Doing a pregnancy test

If you’ve missed your period, and then recently experienced sexual contact that was not protected, you could be expecting. The most reliable pregnancy tests come beginning on the first day you missed your period.

If you’re able to perform the pregnancy test

You can conduct the majority of pregnancy tests starting on the day you first experience a missed period. If you aren’t sure of the date your next period is due, you should test at least 21 days following the date your last sex that was not protected.

The most sensitive pregnancy tests can be performed even prior to the time you experience a missed period.

You can conduct the pregnancy test with a urine sample at any time during the day. It doesn’t necessarily have to be done in the morning.

Where can you get the pregnancy test?

You can purchase pregnancy test kits at pharmacies and supermarkets. They’ll give you speedy results and allow you to perform the test privately.

The following locations offer no-cost pregnancy tests:

  • Services for sexual and health
  • Services for young people are available. Call the National Sexual Health Helpline on 0300 123 7123 for more details
  • Brook centers for young people under 25 years old are located in Brook centers for children under 25. 

You might also be able to have the pregnancy test at no cost by contacting your GP.

What is a pregnancy test? How does it perform?

All pregnancy tests are able to detect the hormone called human chorionic gonadotrophin (hCG) which begins production around six days after fertilization.

The majority of pregnancy tests come in a package that includes one or two long sticks. You take a pee mark on the stick and the results appear on the stick within some time. Each test is slightly different, so make sure to make sure you read the instructions.

Does a pregnancy test work when I’m taking the pill?


Certain methods of contraception like those that use contraceptive pills are laced with hormones however, they will not prevent a pregnancy test from working.

Contraception methods aren’t 100% effective, therefore it is important to conduct the test for pregnancy if suspect you are pregnant.

Results of a pregnancy test

Tests for pregnancy at home are accurate when you adhere to the guidelines properly.

The positive result of a test is probably right. A positive test result is not as trustworthy.

The results may not be valid if:

  • Don’t follow the directions in a proper manner
  • Don’t take the test too early

Certain medicines may also alter the effects.

If you’re given no result, but you believe that you’re pregnant for a few days before trying again. Talk to your GP in the event that you receive an unfavorable result following an additional test but your period hasn’t yet arrived.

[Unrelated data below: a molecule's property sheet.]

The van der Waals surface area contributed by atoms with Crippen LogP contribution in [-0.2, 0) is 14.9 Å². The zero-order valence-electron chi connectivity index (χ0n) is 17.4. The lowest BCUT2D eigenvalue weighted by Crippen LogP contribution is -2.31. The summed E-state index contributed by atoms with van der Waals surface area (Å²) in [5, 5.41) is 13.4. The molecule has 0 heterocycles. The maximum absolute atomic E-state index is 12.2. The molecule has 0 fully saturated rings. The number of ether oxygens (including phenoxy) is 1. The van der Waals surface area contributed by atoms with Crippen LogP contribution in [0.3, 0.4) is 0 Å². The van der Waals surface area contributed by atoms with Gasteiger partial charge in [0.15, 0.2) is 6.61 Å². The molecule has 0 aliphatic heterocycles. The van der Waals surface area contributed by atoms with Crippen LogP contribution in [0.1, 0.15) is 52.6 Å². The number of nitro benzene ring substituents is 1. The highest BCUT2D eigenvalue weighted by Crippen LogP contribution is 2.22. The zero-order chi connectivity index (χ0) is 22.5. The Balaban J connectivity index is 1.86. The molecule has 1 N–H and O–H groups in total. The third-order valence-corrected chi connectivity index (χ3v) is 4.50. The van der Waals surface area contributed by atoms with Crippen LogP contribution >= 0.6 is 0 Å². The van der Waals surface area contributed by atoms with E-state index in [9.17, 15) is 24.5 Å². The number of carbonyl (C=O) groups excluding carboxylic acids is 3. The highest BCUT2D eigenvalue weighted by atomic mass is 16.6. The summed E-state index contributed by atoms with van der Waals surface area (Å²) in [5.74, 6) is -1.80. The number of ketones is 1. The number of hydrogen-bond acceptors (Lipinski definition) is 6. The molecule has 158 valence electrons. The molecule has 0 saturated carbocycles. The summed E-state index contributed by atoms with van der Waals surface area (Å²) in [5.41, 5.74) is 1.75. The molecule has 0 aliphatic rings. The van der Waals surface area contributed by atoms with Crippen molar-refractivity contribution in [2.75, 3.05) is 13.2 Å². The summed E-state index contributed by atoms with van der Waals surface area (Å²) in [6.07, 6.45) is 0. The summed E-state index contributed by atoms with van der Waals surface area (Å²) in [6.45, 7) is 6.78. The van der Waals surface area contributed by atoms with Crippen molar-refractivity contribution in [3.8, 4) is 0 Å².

Continued with the pregnancy

If you’re expecting and wish to keep the pregnancy, you should contact your GP or a midwife for your prenatal care. It is possible to use your pregnant due dates calculator to determine when you’re due to have your child.

If you’re unsure if you’re ready to become pregnant, you can always ask your doctor.

If you’re unsure whether you want to continue the pregnancy, discuss the matter privately with a medical specialist. The options are:

  • continuing to carry the baby and also keeping the baby
  • experiencing an abortion
  • continued with the pregnancy and then had the baby adopted

In addition to a GP or nurse at the GP office, You can also obtain exact, private information starting at 13 – from these sources:

  • Services for sexual and health
  • The Choices website of MSI’s Choices website. Choices website
  • The British Pregnancy Advisory service website
  • The national Unplanned pregnancy Advisory website. website

All of these services, including the community-based contraceptive clinics are completely confidential. If you’re older than 13 The staff will not tell your parents about the clinic. They’ll advise you to speak to your parents, however, they won’t pressure you to do it.

If you’re younger than 25 and are seeking advice that is specifically for youth The sexual health charity Brook provides a variety of services specifically for teenagers. The Brook website has information on the options for pregnancy.

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